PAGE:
Some thoughts on the BDS Movement

Illustrative image - BDS activists protesting against Israel (Photo: Wikimedia Commons)

The movement to Boycott, Divest and Sanction (BDS) Israel was in the news this week when the internet hospitality site Airbnb announced that it would de-list the 200 or so apartments in Jewish/Israeli communities (known to the popular media as “settlements”) in Judea and Samaria (known to the popular media as the “West Bank”) following years of demands by BDS advocates. On the same day, the tiny Quakers in Britain Church (Wikipedia estimates their numbers at around 22,600) made an announcement that they were taking steps to ensure that they didn’t have any investments in companies which operate in Judea and Samaria.

BDS activists crowed about these “victories” on social media and Israeli officials, including cabinet Ministers, made what I would call severely overwrought statements condemning these decisions along with impotent demands that they be rescinded. In the meantime, my Facebook feed was flooded with announcements that people would be boycotting Airbnb and asking that everyone else do the same.

All of this highlighted the BDS movement, which gets a lot of media attention in Israel. Several politicians and Jewish community leaders have identified it as a major threat to the existence of this country. Articles, videos, etc. about this topic regularly appear in Israeli newspapers, TV channels and websites. The Foreign Ministry  granted a fairly large budget to push back against it and every major Pro-Israel organization, Jewish Christian or otherwise, has done the same.

Here’s what I think.

My job requires me to read the newspaper every morning and I can tell you that hardly a day goes by (that’s a literal truth, not just a figure of speech) when there is not a story about a major international mega-corporation buying an Israeli Start-Up. Or it might be a major university in the US, Europe or China signing a cooperation agreement with an Israeli university. Or it’s a hi-tech firm setting up a lab here. Or it’s a billionaire announcing a grant to build a new facility at one of Israel’s research hospitals or universities. Or it’s an Israeli medical breakthrough that all the large pharmaceutical corporations in the world will compete with each other to see who develops and markets it. Or it might be the Agriculture Minister from yet another country landing in Israel to discuss how farmers in his or her country can learn how to produce food and manage water resources the way Israeli farmers do.

In Tel Aviv’s HaShalom Interchange on the Ayalon Highway is the Azraeli Center, a complex of three massive buildings with a large shopping mall on the first three floors. Years ago I’d go there on my days off from work to see a movie or whatever and I was always a little in awe of the size of the Center, which dominated the skyline in the north side of Tel Aviv.

These days if you go to that neighborhood, you’d hardly notice the Azraeli Center because there are over a dozen buildings of comparable size (some even larger) there, with more under construction. They’re building office and commercial space as fast as they can because of all the local and international corporations and organizations that want to set up shop in Tel Aviv.

But it’s not just in Tel Aviv’s business district. All over the country it’s the same story.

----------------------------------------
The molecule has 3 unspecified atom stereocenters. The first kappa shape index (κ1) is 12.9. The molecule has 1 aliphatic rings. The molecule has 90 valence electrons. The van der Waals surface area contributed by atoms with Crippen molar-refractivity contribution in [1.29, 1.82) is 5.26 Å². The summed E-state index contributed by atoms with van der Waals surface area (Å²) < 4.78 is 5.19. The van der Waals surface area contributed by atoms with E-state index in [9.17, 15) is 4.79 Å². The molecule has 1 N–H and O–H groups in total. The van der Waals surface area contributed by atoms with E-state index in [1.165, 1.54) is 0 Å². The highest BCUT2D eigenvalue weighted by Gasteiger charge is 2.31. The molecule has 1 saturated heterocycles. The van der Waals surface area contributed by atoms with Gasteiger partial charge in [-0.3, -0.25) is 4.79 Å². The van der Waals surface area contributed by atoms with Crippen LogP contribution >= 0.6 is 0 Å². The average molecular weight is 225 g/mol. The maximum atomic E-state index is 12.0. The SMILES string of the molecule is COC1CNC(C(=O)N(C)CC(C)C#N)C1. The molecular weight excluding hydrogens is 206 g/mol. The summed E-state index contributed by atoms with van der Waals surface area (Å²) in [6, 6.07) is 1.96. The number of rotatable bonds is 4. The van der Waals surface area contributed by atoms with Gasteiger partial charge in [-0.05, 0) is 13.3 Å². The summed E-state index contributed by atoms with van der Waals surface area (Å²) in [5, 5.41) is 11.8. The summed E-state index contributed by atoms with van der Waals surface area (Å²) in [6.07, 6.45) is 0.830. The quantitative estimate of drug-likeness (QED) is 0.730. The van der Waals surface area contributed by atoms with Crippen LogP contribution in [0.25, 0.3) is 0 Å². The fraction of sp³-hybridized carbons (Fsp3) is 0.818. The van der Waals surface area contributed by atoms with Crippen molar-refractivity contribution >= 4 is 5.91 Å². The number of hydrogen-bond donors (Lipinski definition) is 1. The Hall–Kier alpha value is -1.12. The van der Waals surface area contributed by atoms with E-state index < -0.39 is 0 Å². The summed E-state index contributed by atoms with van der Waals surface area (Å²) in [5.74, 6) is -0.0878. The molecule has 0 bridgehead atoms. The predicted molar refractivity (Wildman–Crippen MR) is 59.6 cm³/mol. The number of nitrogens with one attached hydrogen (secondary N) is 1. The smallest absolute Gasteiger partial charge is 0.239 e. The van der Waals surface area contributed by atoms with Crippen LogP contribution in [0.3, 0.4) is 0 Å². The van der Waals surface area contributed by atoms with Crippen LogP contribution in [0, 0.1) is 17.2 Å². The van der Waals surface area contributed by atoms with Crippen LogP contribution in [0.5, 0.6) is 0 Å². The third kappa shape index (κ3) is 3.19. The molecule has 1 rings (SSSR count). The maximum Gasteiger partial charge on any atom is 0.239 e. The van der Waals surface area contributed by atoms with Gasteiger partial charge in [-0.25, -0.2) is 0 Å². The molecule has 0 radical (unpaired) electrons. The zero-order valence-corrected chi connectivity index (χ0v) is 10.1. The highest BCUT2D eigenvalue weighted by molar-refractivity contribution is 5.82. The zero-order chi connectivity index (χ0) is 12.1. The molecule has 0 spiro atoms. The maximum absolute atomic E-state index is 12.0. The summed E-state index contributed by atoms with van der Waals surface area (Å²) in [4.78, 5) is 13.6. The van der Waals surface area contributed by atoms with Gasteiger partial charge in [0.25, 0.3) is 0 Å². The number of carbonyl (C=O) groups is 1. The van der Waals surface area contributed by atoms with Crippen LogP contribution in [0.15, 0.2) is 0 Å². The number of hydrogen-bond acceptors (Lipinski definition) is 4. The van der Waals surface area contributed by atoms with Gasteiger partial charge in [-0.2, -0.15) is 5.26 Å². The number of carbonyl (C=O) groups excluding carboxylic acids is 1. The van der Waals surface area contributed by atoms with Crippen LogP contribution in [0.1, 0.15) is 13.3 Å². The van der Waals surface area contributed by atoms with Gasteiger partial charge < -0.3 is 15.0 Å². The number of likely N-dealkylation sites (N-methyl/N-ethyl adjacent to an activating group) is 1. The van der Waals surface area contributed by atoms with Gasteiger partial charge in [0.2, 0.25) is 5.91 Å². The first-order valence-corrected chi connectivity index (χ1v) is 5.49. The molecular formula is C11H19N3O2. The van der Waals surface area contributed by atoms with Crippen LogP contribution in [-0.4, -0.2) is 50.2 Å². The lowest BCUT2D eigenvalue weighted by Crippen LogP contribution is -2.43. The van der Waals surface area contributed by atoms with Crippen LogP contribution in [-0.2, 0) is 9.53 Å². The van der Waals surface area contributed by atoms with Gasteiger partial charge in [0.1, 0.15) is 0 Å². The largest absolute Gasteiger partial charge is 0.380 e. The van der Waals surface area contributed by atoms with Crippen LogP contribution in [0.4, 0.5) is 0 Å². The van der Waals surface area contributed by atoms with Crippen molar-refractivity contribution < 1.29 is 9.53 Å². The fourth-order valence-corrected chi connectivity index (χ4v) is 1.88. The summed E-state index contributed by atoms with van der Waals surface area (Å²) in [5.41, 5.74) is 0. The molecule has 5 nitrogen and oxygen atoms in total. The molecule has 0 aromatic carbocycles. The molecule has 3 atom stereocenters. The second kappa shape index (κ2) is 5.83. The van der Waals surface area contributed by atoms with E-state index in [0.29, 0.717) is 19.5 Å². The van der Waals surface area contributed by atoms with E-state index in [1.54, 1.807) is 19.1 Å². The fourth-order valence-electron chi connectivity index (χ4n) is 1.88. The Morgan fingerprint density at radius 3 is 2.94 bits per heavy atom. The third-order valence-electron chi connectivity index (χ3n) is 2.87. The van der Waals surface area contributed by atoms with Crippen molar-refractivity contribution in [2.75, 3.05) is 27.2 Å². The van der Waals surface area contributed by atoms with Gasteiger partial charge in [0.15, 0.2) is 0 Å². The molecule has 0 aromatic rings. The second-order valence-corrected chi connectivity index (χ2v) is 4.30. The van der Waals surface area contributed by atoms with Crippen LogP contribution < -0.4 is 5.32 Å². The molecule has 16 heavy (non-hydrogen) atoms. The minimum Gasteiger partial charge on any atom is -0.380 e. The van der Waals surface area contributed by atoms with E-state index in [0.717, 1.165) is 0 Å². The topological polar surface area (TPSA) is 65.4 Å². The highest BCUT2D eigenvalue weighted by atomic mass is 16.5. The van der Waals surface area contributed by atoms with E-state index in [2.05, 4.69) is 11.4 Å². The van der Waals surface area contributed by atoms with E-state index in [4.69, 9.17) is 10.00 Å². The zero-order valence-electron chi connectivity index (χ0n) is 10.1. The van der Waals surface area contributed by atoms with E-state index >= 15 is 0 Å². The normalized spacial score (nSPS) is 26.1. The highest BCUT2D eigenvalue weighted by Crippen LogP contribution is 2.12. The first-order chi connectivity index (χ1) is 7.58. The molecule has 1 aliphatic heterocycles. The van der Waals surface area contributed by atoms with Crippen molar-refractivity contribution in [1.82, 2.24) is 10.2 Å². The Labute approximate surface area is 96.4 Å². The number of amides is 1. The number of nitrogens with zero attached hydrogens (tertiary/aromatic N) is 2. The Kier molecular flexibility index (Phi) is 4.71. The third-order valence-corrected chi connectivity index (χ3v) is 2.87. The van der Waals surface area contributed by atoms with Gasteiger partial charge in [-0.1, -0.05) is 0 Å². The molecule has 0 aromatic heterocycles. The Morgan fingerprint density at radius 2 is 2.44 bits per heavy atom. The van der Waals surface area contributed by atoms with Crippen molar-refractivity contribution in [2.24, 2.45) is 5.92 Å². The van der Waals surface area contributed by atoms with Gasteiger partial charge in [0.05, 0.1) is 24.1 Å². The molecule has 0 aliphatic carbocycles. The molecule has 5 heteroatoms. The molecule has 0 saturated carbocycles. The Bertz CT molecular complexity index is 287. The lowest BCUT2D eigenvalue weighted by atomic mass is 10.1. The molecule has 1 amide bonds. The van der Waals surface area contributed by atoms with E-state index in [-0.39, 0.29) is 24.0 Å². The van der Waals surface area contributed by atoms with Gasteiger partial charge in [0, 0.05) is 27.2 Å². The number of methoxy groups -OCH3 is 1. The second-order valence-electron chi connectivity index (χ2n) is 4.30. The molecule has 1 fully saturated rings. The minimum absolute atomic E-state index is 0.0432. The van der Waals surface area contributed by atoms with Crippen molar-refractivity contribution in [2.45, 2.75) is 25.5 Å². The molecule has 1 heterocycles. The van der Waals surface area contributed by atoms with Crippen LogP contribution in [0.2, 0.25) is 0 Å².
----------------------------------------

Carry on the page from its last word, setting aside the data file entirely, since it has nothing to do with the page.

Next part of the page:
New shopping malls are being built and old ones are expanding as fast as they can, in large cities and small towns, because so many retailers want to get into the Israeli market. The ports in Haifa, Ashdod and Eilat have been expanded to accommodate increased imports and exports. The Ministry of Tourism announced last week that 2018 has already broken the all-time record for incoming tourists that was set in 2017, which beat the record set in 2016.

In fact, Ben Gurion airport is on track to handle 25 million human transits in 2019, placing it among the busiest airports in the world. Another new international airport recently opened up just north of Eilat. Cargo terminals at both airports are expected to be very busy as well and Amazon, which recently started offering delivery to Israel, almost immediately announced that it would build extra capacity in order to handle all the packages Israelis are ordering.

Tens of thousands of new jobs have been created by all this activity in recent years with more of the same on the horizon. GDP has doubled and tripled in the last decades while the government’s tax revenues from all this economic activity have increased enormously.

So, with all that in mind, it can safely be said that the economic aspect of the BDS movement has been a colossal failure. The moral impact has also, from where I’m sitting, been a failure. Despite the high-visibility of the BDS movement on university campuses in North America and Europe and the attendant oft-repeated mantra that “the leaders of tomorrow will all be against Israel” I beg to point out that there are literally billions of people all over the world who couldn’t care less what North American and European university students think about Israel or anything else. I also beg to point out that minds can be changed. It happens all the time.

So, to sum up, I don’t think the BDS movement can be dismissed, but I do think people worry about it too much. Although we must all do what we can to push back against the BDS movement and all other efforts to damage Israel, we must also resist the temptation to hate or fear the people who engage in it, because the people who curse Israel are really only cursing themselves, as Genesis 12:3 plainly says.

So pray for them that God will turn their hearts away from such self-destructive attitudes.

As for Churches who join the BDS movement, well, that’s a topic for another blog, but suffice it to say that when a Church or denomination takes a public stand against Israel it’s usually a symptom of much deeper spiritual problems.